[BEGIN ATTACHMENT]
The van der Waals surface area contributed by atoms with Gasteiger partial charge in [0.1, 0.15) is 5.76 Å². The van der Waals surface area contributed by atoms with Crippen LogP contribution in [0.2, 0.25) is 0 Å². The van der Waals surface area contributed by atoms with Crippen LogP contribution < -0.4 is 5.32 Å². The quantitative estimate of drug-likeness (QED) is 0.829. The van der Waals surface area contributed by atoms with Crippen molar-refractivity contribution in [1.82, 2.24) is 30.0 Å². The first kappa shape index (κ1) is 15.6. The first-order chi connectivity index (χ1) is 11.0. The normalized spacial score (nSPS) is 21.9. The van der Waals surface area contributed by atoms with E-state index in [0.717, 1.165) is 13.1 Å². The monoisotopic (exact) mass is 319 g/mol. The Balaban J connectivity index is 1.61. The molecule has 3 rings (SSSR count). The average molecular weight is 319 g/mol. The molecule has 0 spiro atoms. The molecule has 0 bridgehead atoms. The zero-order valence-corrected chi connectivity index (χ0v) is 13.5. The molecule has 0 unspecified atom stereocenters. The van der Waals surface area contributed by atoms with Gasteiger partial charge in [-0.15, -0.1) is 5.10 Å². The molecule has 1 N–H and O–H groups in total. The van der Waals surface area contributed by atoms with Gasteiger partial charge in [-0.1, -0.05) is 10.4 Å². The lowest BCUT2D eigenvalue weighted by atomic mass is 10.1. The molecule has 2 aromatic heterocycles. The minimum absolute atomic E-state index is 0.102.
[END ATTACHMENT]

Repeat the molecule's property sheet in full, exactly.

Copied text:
The van der Waals surface area contributed by atoms with Gasteiger partial charge in [0.1, 0.15) is 5.76 Å². The van der Waals surface area contributed by atoms with Crippen LogP contribution in [0.2, 0.25) is 0 Å². The van der Waals surface area contributed by atoms with Crippen LogP contribution < -0.4 is 5.32 Å². The quantitative estimate of drug-likeness (QED) is 0.829. The van der Waals surface area contributed by atoms with Crippen molar-refractivity contribution in [1.82, 2.24) is 30.0 Å². The first kappa shape index (κ1) is 15.6. The first-order chi connectivity index (χ1) is 11.0. The normalized spacial score (nSPS) is 21.9. The van der Waals surface area contributed by atoms with E-state index in [0.717, 1.165) is 13.1 Å². The monoisotopic (exact) mass is 319 g/mol. The Balaban J connectivity index is 1.61. The molecule has 3 rings (SSSR count). The average molecular weight is 319 g/mol. The molecule has 0 spiro atoms. The molecule has 0 bridgehead atoms. The zero-order valence-corrected chi connectivity index (χ0v) is 13.5. The molecule has 0 unspecified atom stereocenters. The van der Waals surface area contributed by atoms with Gasteiger partial charge in [-0.15, -0.1) is 5.10 Å². The molecule has 1 N–H and O–H groups in total. The van der Waals surface area contributed by atoms with Gasteiger partial charge in [-0.1, -0.05) is 10.4 Å². The lowest BCUT2D eigenvalue weighted by atomic mass is 10.1. The molecule has 2 aromatic heterocycles. The minimum absolute atomic E-state index is 0.102.